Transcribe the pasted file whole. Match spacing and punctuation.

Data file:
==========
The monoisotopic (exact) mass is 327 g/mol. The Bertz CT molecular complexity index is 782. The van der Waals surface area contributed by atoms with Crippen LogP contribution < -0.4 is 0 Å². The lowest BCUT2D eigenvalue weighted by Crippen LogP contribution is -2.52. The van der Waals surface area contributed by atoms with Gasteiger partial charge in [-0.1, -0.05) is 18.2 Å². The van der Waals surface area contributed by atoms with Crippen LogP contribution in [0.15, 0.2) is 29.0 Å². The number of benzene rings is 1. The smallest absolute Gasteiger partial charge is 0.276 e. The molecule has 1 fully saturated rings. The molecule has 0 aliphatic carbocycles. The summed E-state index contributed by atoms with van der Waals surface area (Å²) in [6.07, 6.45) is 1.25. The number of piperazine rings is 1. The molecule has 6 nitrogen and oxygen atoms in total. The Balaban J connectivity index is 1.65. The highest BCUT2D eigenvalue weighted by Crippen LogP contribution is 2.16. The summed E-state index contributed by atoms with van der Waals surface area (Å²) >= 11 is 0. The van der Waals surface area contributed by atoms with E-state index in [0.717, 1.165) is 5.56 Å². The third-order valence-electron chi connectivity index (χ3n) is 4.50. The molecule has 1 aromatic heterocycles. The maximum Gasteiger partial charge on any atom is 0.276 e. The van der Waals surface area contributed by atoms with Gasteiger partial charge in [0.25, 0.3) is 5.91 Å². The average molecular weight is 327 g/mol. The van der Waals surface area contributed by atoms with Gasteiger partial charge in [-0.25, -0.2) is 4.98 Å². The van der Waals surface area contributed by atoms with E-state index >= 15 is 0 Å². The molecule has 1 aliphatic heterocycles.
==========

The monoisotopic (exact) mass is 327 g/mol. The Bertz CT molecular complexity index is 782. The van der Waals surface area contributed by atoms with Crippen LogP contribution < -0.4 is 0 Å². The lowest BCUT2D eigenvalue weighted by Crippen LogP contribution is -2.52. The van der Waals surface area contributed by atoms with Gasteiger partial charge in [-0.1, -0.05) is 18.2 Å². The van der Waals surface area contributed by atoms with Crippen LogP contribution in [0.15, 0.2) is 29.0 Å². The number of benzene rings is 1. The smallest absolute Gasteiger partial charge is 0.276 e. The molecule has 1 fully saturated rings. The molecule has 0 aliphatic carbocycles. The summed E-state index contributed by atoms with van der Waals surface area (Å²) in [6.07, 6.45) is 1.25. The number of piperazine rings is 1. The molecule has 6 nitrogen and oxygen atoms in total. The Balaban J connectivity index is 1.65. The highest BCUT2D eigenvalue weighted by Crippen LogP contribution is 2.16. The summed E-state index contributed by atoms with van der Waals surface area (Å²) >= 11 is 0. The van der Waals surface area contributed by atoms with E-state index in [0.717, 1.165) is 5.56 Å². The third-order valence-electron chi connectivity index (χ3n) is 4.50. The molecule has 1 aromatic heterocycles. The maximum Gasteiger partial charge on any atom is 0.276 e. The van der Waals surface area contributed by atoms with Gasteiger partial charge in [0.25, 0.3) is 5.91 Å². The average molecular weight is 327 g/mol. The van der Waals surface area contributed by atoms with Gasteiger partial charge in [-0.25, -0.2) is 4.98 Å². The van der Waals surface area contributed by atoms with E-state index >= 15 is 0 Å². The molecule has 1 aliphatic heterocycles.